You’d never leave the warehouse or jobsite without confirming that the door was locked and security activated. Are you as careful with your electronic devices? Scammers are getting better at finding the weaknesses in people’s workflow, and they may be coming for your contracting business. Officials say that businesses are often the biggest targets for cyberattacks, and that they can seem more real and innocent than you think. Here’s what to watch out for, and a few ways you can protect yourself.
Remember: It’s Easy to Get Scammed
Practically everyone has received an email from a prince offering millions of dollars to anyone willing to give sensitive bank account information. While most people know not to fall for something like this, most modern scams are much less obvious. Scammers look for weaknesses in the system and figure out the most effective ways to exploit them. They’ve spent years getting better at it. This means that when you get an email from a contractor you know asking for your routing number for a wire transfer, it might look entirely legit. As a general rule, you want to assume that many communications like this can be faulty.
Lock Down Your Passwords
If you’re not changing your passwords regularly, or if you’re using the defaults on the devices you buy, you’re putting yourself at risk. You hear about hackers using conventional passwords on smart home technology to break through a home’s security. This is just as easy to do for your security cameras on the jobsite. Good passwords should be:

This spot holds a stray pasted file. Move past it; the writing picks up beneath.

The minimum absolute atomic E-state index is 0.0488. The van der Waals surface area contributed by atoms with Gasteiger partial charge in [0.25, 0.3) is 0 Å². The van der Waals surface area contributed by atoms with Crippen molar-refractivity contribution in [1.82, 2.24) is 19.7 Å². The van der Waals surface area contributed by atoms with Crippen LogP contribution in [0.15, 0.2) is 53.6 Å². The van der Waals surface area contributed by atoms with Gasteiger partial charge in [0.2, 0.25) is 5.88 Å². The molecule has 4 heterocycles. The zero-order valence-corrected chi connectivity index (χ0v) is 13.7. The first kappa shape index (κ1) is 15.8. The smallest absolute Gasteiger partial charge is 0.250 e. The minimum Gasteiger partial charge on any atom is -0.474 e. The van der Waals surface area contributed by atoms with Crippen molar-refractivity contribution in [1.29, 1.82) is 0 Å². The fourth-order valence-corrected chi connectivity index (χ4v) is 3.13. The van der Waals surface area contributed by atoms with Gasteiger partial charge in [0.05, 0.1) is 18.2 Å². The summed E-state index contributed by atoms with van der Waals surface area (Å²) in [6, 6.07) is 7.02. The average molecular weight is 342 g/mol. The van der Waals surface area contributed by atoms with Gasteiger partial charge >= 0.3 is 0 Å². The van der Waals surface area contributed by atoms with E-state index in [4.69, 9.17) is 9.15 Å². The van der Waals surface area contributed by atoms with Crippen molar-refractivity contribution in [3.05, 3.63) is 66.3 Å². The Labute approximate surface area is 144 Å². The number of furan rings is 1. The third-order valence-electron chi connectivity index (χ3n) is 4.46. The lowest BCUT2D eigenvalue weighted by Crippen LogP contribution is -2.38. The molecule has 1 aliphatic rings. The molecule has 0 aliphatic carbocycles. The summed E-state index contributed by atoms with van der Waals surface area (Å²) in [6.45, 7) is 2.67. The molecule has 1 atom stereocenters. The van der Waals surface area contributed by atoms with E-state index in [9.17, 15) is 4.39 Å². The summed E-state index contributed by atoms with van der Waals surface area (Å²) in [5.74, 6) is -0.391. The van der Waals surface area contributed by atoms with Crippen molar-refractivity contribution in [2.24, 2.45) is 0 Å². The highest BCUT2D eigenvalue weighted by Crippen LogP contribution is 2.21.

- long, at least eight and preferably 12 characters
- a combination of numbers, letters and symbols
- different between accounts
- difficult for anyone to guess
Strong passwords are hard to remember. If you’re constantly forgetting them, or choosing easy ones so you don’t, it’s time to get a password manager.
Never Share Confidential Information Over Phone or Email
People expect scams to look over-the-top fake because they assume scammers are sending it to hundreds of thousands of people. At the business level, identity thieves only need to get one hit to get a huge payout. This encourages them to make it as personal and realistic as possible, knowing that you’ll be more likely to take the bait if there’s a real person on the other end. Just like you wouldn’t believe someone making a prank phone call, you should treat all unexpected communications with suspicion. That texter can’t fix your student loans, your bank would never email you to ask for your password, and the IRS doesn’t make phone calls.
Use Multiple Means of Verification
Phishing scams, where the person uses some correct information about you to try to get more, are so slick these days you might not even see it. Sure, you might think that you should log into your business bank account to make sure the email is correct, but how do you get there? Clicking on the link in the email is how they get you. Instead, find the contact information for the institution through their regular website or from an official communication like a bank statement. As an added layer of protection, use a different device to verify it. If your phone or computer is already compromised, using the same machine might still put you at risk.
Watch What You Download
When a random website asks you to download something, you may already know not to do so. What happens if you get an email from someone on your team asking you to review documents in a ZIP file? This is where being a little more suspicious comes in handy. Scammers hide ransomware and malware in certain types of files that seem reasonable and related to your business. If you download them, they’ll often create hours or days of trouble for you. When you’re not expecting the files, don’t click on them. And if you are, install anti-virus software to help identify problems.
Keeping your business secure is getting harder and harder, especially in the construction field. By taking this advice, you can protect your information and your money. To discover the benefits of a career in construction, visit CSLS today!